Moving your houseplants can be hazardous to their health – even fatal!
If you’ve got houseplants and are planning to move homes, you’ve got only 3 options. You can give them away – be generous, throw them out – somewhat cruel, or take them with you – now that’s daring!
If you happen to be one of us that can’t bear the thought of abandoning our precious plants, you’re in luck. The National Gardening Association has some great advice:
Going airborne? If your belongings will be shipped by plane, your first step should be to contact the airline. Most airlines have strict regulations when it comes to transporting plant life. They will tell you what you can and can’t take, and how they should be packaged. Another worthwhile phone call would be to the Department of Agriculture, in the area that you are moving to. Some provinces and states forbid the importation of plants, to prevent the spread of pests (harmful insects) and agricultural diseases.
Hitting the highway? If your belongings will be shipped by car (truck), you should check the containers in which you are planning to transport them in. Terra cotta pots for example are very fragile and may break. It would be wiser to transplant them into plastic pots. But be careful when transplanting. Make sure you do not cut or tear the roots, and always sterilize the pots before replanting. Some pots, especially used ones, may still have bugs or bacteria in them, thriving on old soil.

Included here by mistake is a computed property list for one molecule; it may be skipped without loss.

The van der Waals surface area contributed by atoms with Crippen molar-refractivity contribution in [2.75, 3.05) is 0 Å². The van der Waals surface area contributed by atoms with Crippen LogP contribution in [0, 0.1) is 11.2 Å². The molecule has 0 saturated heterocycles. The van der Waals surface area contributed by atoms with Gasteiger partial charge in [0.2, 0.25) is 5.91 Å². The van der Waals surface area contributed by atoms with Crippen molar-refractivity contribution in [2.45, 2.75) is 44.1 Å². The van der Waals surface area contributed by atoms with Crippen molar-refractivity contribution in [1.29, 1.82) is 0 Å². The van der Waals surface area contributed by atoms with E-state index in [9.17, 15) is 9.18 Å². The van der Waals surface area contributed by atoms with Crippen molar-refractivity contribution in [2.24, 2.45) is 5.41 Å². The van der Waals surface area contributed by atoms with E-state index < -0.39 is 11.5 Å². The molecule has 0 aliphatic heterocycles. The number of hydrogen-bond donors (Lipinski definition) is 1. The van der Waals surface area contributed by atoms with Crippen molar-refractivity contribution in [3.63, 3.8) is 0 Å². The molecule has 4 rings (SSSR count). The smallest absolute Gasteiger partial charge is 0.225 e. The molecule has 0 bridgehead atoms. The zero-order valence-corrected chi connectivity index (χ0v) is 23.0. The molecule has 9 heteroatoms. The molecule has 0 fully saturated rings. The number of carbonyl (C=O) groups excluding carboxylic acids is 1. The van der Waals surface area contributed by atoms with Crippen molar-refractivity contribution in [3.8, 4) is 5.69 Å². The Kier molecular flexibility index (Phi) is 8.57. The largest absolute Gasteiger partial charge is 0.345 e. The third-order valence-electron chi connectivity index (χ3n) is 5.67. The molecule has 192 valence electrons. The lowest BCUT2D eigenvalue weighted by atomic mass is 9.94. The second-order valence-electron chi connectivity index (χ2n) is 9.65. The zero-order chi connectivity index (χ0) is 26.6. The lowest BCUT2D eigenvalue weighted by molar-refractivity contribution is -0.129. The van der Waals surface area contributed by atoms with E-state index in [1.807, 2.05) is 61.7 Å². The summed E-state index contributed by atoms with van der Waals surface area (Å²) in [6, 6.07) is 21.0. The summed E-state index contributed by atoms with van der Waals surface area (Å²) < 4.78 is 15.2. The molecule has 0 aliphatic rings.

Regardless of your mode of transportation however, the most important thing to do is keep your plants moist throughout their journey. Aside from giving them a good watering, you can try wrapping the soil tops with sphagnum moss soaked overnight. Also, wrap your pots in newspaper and then burlap. Leaves and stems can also be wrapped (loosely) in burlap, to avoid breakage.
An alternative to transporting the entire plant, would be to take only ‘cuttings’ of your favorites. Cuttings (small clippings of your plants) can be wrapped in wet moss and again in newspaper. Then place the wrapped cuttings in unsealed ziploc bags and put them into cardboard boxes ready for transportation.
With a little special attention, your plants will soon continue to grow and flourish in their new home – assuming they’ve survived the journey!
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